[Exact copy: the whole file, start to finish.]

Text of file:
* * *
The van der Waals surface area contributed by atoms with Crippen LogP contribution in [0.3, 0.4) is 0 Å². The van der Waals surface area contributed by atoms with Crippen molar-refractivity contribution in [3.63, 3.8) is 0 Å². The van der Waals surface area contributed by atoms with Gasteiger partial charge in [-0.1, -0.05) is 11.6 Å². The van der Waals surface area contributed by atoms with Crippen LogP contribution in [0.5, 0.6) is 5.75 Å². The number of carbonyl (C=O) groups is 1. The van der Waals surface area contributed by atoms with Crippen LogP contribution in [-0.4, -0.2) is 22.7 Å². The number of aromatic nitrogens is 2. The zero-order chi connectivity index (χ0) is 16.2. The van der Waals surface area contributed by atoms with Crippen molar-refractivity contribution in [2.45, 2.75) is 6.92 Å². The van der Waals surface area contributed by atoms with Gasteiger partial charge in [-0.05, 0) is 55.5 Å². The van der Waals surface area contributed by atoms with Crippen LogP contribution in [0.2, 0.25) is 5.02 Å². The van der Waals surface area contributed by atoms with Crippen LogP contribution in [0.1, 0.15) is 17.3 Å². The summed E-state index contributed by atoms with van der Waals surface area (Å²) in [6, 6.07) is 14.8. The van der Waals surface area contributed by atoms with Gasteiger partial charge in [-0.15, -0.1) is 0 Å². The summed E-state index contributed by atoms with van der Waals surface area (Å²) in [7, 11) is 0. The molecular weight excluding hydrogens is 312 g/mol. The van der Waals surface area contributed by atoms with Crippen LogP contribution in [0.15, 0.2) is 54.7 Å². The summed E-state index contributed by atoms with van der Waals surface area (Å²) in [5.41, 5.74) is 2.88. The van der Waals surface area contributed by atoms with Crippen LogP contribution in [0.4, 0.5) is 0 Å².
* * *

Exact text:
The van der Waals surface area contributed by atoms with Crippen LogP contribution in [0.3, 0.4) is 0 Å². The van der Waals surface area contributed by atoms with Crippen molar-refractivity contribution in [3.63, 3.8) is 0 Å². The van der Waals surface area contributed by atoms with Gasteiger partial charge in [-0.1, -0.05) is 11.6 Å². The van der Waals surface area contributed by atoms with Crippen LogP contribution in [0.5, 0.6) is 5.75 Å². The number of carbonyl (C=O) groups is 1. The van der Waals surface area contributed by atoms with Crippen LogP contribution in [-0.4, -0.2) is 22.7 Å². The number of aromatic nitrogens is 2. The zero-order chi connectivity index (χ0) is 16.2. The van der Waals surface area contributed by atoms with Crippen molar-refractivity contribution in [2.45, 2.75) is 6.92 Å². The van der Waals surface area contributed by atoms with Gasteiger partial charge in [-0.05, 0) is 55.5 Å². The van der Waals surface area contributed by atoms with Crippen LogP contribution in [0.2, 0.25) is 5.02 Å². The van der Waals surface area contributed by atoms with Crippen LogP contribution in [0.1, 0.15) is 17.3 Å². The summed E-state index contributed by atoms with van der Waals surface area (Å²) in [6, 6.07) is 14.8. The van der Waals surface area contributed by atoms with Gasteiger partial charge in [-0.15, -0.1) is 0 Å². The summed E-state index contributed by atoms with van der Waals surface area (Å²) in [7, 11) is 0. The molecular weight excluding hydrogens is 312 g/mol. The van der Waals surface area contributed by atoms with Crippen LogP contribution in [0.15, 0.2) is 54.7 Å². The summed E-state index contributed by atoms with van der Waals surface area (Å²) in [5.41, 5.74) is 2.88. The van der Waals surface area contributed by atoms with Crippen LogP contribution in [0.4, 0.5) is 0 Å².